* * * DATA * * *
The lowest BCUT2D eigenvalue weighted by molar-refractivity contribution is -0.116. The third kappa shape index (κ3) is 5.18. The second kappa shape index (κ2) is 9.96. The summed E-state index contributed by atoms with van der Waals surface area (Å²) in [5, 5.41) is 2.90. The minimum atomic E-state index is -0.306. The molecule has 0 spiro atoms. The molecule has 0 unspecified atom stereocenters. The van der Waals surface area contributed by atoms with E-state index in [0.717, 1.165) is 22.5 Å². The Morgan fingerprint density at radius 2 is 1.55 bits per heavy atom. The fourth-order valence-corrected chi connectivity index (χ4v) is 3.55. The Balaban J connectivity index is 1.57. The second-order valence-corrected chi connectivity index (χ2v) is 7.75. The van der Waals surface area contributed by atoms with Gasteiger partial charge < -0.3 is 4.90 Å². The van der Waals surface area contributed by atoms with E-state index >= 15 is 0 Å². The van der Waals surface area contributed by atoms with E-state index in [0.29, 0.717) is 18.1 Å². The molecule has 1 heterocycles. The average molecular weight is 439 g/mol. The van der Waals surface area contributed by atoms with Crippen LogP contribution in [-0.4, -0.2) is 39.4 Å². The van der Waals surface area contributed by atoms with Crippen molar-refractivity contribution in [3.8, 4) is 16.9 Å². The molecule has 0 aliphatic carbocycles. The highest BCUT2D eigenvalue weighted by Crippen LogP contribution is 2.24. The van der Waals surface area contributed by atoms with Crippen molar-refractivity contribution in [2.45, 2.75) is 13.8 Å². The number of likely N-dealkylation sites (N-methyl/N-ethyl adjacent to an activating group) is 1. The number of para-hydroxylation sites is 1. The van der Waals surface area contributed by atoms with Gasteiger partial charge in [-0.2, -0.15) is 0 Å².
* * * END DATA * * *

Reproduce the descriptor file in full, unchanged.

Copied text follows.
The lowest BCUT2D eigenvalue weighted by molar-refractivity contribution is -0.116. The third kappa shape index (κ3) is 5.18. The second kappa shape index (κ2) is 9.96. The summed E-state index contributed by atoms with van der Waals surface area (Å²) in [5, 5.41) is 2.90. The minimum atomic E-state index is -0.306. The molecule has 0 spiro atoms. The molecule has 0 unspecified atom stereocenters. The van der Waals surface area contributed by atoms with E-state index in [0.717, 1.165) is 22.5 Å². The Morgan fingerprint density at radius 2 is 1.55 bits per heavy atom. The fourth-order valence-corrected chi connectivity index (χ4v) is 3.55. The Balaban J connectivity index is 1.57. The second-order valence-corrected chi connectivity index (χ2v) is 7.75. The van der Waals surface area contributed by atoms with Gasteiger partial charge < -0.3 is 4.90 Å². The van der Waals surface area contributed by atoms with E-state index >= 15 is 0 Å². The van der Waals surface area contributed by atoms with E-state index in [0.29, 0.717) is 18.1 Å². The molecule has 1 heterocycles. The average molecular weight is 439 g/mol. The van der Waals surface area contributed by atoms with Crippen LogP contribution in [-0.4, -0.2) is 39.4 Å². The van der Waals surface area contributed by atoms with Crippen molar-refractivity contribution in [3.8, 4) is 16.9 Å². The molecule has 0 aliphatic carbocycles. The highest BCUT2D eigenvalue weighted by Crippen LogP contribution is 2.24. The van der Waals surface area contributed by atoms with Crippen molar-refractivity contribution in [2.45, 2.75) is 13.8 Å². The number of likely N-dealkylation sites (N-methyl/N-ethyl adjacent to an activating group) is 1. The number of para-hydroxylation sites is 1. The van der Waals surface area contributed by atoms with Gasteiger partial charge in [-0.2, -0.15) is 0 Å².